Free extracellular DNA has been retrieved in many environments, both aquatic and terrestrial . Naked DNA is actively excreted by growing cells, depending on biotic and abiotic factors [2–4], or is passively released in the environment by decaying cells. In hypersaline systems the water availability is reduced with the consequence of inferring water stress to cells. The osmotic stress in particular affects cell turgor and membrane integrity, leading to death by osmotic lysis of cells not adapted to hypersaline conditions , and in turn to the release of the cellular content, including nucleic acids.
Free dissolved DNA is used by microorganisms as source of N, P and C [6, 7], and in the deep-sea environment has been hypothesised to constitute a key trophic resource, substantially contributing to P cycling . Other than a nutrient source, dissolved DNA may have a genetic function as a source of genes acquirable by natural transformation. In terrestrial and aquatic environments several bacterial strains have been discovered to be naturally competent, i.e. to have the capacity to acquire exogenous naked DNA . The acquisition of new genetic traits by horizontal gene transfer can constitute an evolutionary strategy for the selection of natural microbial communities . In harsh and stressful conditions, in particular, gene exchange and rearrangements are estimated to increase in order to promote genome plasticity, increasing DNA repairing rates and evolutionary adaptation mechanisms [9, 10].
In natural ecosystems the majority of extracellular DNA is converted in deoxyribose, inorganic orthophosphate, purines and pyrimidines by the enzymatic hydrolytic action of nucleases, present in most of the microbial habitats [11, 12]. Besides the biological degradation, DNA is a chemically unstable molecule that decays spontaneously mainly through hydrolysis and oxidation . Several physical and chemical factors can moreover compromise the integrity of naked DNA molecules once they are released by cells. Once free in the environment, DNA fragments are no longer preserved by cellular DNA repair mechanisms and, even if not severely degraded, they accumulate environmentally inflicted damages. Despite all these factors, extracellular DNA has been demonstrated to be preserved in soil, sediments, freshwater and seawater for different time periods , and even geologically ancient DNA has been retrieved from fossil materials [14, 15]. Dell'Anno and Danovaro  estimated that the deep-sea sediments constitute the largest reservoir of extracellular DNA in the Earth's oceans, with 0.50 ± 0,22 Gt of extracellular DNA contained in the first 10 cm of sediments, and its residence time, resulted by the balance of release and degradation, is 9.5 years. In particular, in the sediments underlying the deep anoxic hypersaline lake l'Atalante Danovaro et al.  retrieved the highest concentration of extracellular DNA reported in a natural environment.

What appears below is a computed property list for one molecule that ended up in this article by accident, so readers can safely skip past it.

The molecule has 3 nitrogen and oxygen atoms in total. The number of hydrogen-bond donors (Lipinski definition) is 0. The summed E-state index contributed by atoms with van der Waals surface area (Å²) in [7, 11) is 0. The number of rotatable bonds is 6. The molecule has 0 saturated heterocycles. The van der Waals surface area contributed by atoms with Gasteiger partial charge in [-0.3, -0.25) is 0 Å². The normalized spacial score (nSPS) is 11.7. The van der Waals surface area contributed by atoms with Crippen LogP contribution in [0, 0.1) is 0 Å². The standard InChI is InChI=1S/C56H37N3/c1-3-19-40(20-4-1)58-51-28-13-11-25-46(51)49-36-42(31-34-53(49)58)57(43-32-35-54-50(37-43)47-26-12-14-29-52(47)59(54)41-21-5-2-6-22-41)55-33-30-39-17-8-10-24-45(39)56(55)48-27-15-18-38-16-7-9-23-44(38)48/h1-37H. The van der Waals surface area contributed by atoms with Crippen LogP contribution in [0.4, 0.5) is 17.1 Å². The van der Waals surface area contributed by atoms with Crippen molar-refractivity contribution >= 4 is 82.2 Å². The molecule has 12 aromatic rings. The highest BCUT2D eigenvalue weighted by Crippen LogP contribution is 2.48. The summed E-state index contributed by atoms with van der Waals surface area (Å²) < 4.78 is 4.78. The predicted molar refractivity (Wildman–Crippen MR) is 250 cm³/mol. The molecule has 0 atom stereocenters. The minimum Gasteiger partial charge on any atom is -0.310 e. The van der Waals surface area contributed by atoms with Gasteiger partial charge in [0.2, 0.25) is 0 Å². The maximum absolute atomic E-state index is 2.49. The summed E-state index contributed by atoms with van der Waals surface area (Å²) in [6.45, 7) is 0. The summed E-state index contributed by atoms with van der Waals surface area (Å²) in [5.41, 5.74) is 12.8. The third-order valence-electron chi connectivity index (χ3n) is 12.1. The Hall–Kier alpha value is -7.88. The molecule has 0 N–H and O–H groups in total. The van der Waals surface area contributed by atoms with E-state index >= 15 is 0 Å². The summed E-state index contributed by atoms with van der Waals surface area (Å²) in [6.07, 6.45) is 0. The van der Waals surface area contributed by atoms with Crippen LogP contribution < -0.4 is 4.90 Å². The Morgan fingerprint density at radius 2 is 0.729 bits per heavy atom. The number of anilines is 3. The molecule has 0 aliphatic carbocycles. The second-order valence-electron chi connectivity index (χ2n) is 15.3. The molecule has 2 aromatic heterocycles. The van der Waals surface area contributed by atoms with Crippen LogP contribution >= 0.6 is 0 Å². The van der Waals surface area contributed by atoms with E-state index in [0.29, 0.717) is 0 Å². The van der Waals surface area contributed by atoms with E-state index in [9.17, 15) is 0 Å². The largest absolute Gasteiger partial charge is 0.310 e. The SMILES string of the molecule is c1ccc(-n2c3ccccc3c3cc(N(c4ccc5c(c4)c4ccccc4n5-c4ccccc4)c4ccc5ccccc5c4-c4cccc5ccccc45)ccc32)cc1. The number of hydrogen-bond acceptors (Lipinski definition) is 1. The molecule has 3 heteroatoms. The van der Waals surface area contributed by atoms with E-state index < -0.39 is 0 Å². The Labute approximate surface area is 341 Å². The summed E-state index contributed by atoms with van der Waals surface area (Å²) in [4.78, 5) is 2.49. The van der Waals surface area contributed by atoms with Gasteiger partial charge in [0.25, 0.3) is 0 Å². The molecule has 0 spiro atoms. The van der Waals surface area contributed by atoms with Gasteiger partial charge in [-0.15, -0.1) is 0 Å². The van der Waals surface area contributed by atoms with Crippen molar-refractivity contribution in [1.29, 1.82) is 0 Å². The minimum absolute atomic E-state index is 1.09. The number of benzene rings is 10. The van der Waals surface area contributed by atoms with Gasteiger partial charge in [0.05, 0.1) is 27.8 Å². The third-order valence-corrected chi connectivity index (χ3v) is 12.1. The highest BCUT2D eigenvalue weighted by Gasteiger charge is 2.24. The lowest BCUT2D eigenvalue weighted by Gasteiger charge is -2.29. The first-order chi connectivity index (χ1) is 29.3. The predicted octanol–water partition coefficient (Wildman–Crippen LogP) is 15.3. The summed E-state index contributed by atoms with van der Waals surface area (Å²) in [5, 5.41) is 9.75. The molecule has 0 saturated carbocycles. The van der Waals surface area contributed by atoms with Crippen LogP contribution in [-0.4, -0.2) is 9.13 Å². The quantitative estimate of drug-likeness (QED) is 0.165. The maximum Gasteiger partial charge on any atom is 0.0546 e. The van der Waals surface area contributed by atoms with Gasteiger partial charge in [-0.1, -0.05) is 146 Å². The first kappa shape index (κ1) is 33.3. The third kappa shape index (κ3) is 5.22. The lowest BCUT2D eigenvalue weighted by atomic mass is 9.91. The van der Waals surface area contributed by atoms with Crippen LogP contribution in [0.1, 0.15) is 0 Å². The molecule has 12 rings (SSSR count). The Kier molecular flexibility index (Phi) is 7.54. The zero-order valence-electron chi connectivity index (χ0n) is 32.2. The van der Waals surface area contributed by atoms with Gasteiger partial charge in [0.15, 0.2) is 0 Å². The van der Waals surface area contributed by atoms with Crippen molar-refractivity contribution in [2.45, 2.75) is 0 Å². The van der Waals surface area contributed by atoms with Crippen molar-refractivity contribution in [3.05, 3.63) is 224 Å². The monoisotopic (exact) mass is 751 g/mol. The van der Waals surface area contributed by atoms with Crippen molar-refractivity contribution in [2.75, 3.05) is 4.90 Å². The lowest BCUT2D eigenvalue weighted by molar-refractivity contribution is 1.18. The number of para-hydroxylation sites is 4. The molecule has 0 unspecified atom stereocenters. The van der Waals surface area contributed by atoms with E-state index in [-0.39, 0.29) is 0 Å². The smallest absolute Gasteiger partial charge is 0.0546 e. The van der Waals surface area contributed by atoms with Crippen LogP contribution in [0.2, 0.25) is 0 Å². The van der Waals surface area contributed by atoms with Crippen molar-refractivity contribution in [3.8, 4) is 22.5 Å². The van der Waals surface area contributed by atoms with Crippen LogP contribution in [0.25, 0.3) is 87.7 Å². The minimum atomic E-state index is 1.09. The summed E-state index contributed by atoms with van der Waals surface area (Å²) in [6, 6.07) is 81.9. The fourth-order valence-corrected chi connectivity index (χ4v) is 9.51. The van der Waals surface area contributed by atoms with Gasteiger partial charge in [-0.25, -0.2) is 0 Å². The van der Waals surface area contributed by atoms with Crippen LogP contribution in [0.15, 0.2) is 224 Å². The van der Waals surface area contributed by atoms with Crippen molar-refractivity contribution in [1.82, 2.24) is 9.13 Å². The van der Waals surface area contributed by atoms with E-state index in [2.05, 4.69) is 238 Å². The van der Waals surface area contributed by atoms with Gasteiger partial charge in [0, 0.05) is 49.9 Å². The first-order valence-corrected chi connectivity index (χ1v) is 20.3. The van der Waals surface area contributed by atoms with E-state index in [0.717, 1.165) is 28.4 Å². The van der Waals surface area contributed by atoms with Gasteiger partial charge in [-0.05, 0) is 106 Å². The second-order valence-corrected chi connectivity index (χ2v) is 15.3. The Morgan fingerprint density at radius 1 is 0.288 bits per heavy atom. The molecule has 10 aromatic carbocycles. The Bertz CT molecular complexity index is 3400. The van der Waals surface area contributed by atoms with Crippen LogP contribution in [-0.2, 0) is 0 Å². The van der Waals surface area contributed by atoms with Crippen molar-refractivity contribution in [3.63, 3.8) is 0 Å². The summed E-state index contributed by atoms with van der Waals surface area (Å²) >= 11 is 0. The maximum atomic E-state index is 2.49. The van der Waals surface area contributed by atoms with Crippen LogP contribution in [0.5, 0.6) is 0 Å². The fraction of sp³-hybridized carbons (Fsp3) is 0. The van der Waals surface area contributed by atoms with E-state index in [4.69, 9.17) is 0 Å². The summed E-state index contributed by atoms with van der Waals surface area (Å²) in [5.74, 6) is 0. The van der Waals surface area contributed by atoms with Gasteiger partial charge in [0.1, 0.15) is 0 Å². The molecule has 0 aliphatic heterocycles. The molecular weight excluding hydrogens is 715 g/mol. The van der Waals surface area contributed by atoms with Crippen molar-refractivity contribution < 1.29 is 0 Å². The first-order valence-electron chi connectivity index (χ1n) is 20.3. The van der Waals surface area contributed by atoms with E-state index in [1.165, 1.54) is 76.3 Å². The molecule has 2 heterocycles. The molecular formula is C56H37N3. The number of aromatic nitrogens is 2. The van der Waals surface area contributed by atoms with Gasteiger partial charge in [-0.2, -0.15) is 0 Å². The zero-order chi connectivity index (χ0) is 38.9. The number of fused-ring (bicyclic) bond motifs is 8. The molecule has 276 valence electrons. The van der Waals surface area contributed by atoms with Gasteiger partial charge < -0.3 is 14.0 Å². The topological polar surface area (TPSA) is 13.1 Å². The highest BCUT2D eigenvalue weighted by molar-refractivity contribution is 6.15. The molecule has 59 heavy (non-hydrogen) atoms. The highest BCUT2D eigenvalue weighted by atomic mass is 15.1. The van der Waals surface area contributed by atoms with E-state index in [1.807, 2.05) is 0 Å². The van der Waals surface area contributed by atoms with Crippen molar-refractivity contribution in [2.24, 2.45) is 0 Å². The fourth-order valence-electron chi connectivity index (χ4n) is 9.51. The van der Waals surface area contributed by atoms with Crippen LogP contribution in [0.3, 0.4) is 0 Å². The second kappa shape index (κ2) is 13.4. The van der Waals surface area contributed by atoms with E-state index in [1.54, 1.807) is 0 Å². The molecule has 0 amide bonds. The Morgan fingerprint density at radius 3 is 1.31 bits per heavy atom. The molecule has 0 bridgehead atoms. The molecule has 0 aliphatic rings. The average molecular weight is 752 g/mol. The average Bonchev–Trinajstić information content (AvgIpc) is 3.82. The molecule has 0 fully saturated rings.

In hypersaline environments salt has been shown to have a stabilising effect on nucleic acids, protecting biological macromolecules against heat degradation [17, 18]. On the other side, the reduced water activity of a salty environment has consequences on DNA conformation. The reduction of the hydration of the DNA molecules decreases the stabilisation of the structure that in high water activity environments is conferred by weakly bound water molecules .
The aim of this work is to study the persistence of extracellular DNA and its potential for gene exchange in extreme environments characterised by hypersaline and anoxic conditions. The deep hypersaline anoxic lakes of the Eastern Mediterranean Sea are unique deep-sea habitats originated from the dissolution of buried salt deposits emerging at the topography due to the strong faulting activity of the area. They are characterised by a salinity above 30%, absence of light, elevated pressure, variable pH values and ionic compositions. The sharp density difference between brines and normal sea water acts as a barrier, avoiding oxygen exchange, therefore the brines become oxygen-free and rich in hydrogen sulphide. Despite these harsh conditions, the brines that fill the lakes contain highly adapted active microbial communities . The brines are separated from the upper seawater by a steep interface layer with salinity values ranging from seawater to the brine physio-chemical parameters. This layer is an enrichment phase for complex microbial networks rich in taxonomical and functional biodiversity that are stratified along the depth and salinity profile .